Some researchers argue that the luxury marketplace focuses the consumer on a perceived need to belong to an elite group and manifests desire for extremely high quality products, often far in excess of actual need.

Some political commentators on the left have argued that luxury goods are a negative form of "commodity fetishism," a term coined by Karl Marx. Marx decried the capitalistic drive toward exclusionary private property and seemingly irrational desire for classist exclusion that he believed luxury goods represent.

He argued that humans were encouraged to ascribe irrational value to arbitrary materials (such as gold or diamonds), which then are perceived as having a false "intrinsic" value in the marketplace.  He argued that such exclusion was designed to oppress the working classes, and served no other socially beneficial goal.

Yet, despite persistent economic turbulence and political instability in many emerging markets, the global luxury goods market remains largely robust.  Indeed, the pursuit of luxury has been a sustained growth trend, even in societies that have experienced substantial political perils.

But is this trend just a blip, or a new long-term reality?

I contend that the drive toward luxury is a positive feature of normal human economic and psychological development, and not just a short-term phenomenon or an irrational manifestation of oppressive capitalism gone awry.

As any human society develops, its' collective needs and consumer preferences will gravitate from satisfying the lower-level human needs (such as general stores selling staple household goods) toward increasing demand for brands that represent quality, the respect of others and social achievement.

Maslow's hierarchy of needs is a theory in psychology proposed by Abraham Maslow in his groundbreaking 1943 paper "A Theory of Human Motivation" in Psychological Review:

In essence, Maslow argued that all human behavior can be analyzed within the general framework of this pyramid, representing a dynamic progression toward higher thought processes and a greater degree of social functioning as one's temporal needs are met.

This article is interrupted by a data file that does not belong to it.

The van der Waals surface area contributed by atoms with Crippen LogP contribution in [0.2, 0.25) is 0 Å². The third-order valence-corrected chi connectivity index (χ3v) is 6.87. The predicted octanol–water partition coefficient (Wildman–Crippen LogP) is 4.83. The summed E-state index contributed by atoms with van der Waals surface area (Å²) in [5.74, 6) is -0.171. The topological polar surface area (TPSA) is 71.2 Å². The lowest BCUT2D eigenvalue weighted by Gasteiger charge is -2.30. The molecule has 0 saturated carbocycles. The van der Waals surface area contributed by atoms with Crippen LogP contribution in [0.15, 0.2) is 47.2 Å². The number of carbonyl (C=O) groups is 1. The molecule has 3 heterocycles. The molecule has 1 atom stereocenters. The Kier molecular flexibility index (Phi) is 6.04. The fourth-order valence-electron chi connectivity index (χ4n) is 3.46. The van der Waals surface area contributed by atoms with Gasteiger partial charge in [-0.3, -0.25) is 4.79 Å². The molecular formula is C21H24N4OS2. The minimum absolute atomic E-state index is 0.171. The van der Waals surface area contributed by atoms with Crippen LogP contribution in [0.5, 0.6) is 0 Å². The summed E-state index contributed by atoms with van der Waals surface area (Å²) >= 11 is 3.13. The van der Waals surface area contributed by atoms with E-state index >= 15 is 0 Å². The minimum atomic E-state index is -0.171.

In other words, once a person's immediate physical needs and safety/security are satisfied  he will gravitate toward forming communities and families, and eventually, trend toward morality and achieve self-actualization.  Without one's lower-level needs met, that person -- and eventually his entire society -- will flounder.

From the perspective of predicting and analyzing consumer behavior, Maslow’s hierarchy can be thought of as also predicting macro-level social mobility and consumer preferences.  Such a model allows one to understand trends in demographics, and even develop sound long-term financial and investment strategies.

In other words, in a properly functioning society where social mobility is fluid, eventually, the retail options will become higher-end, and luxury goods retailers will move in.  The “local hardware store” will be replaced by a mass market retailer.  The mass market retailer eventually will be replaced by the shopping mall.  The shopping mall eventually becomes filled with luxury goods retailers.

Therefore, over time, as societies economically, psychologically and demographically evolve, luxury goods should become both desirable and attainable.

Financial data bears this trend out. Standard & Poors Global Consumer Enterprises Index is comprised of thirty of the largest publicly-traded companies in the GICS consumer discretionary sector that meet specific investability requirements.  The index provides exposure to leading publicly-listed companies in developed markets, which meet minimum international revenue exposure requirements.  100% of the companies included relate to consumer discretionary spending.  

Since this custom Index was created by S&P in 2009, it has demonstrated 5-year annualized returns of 25% growth, an astounding rate of return: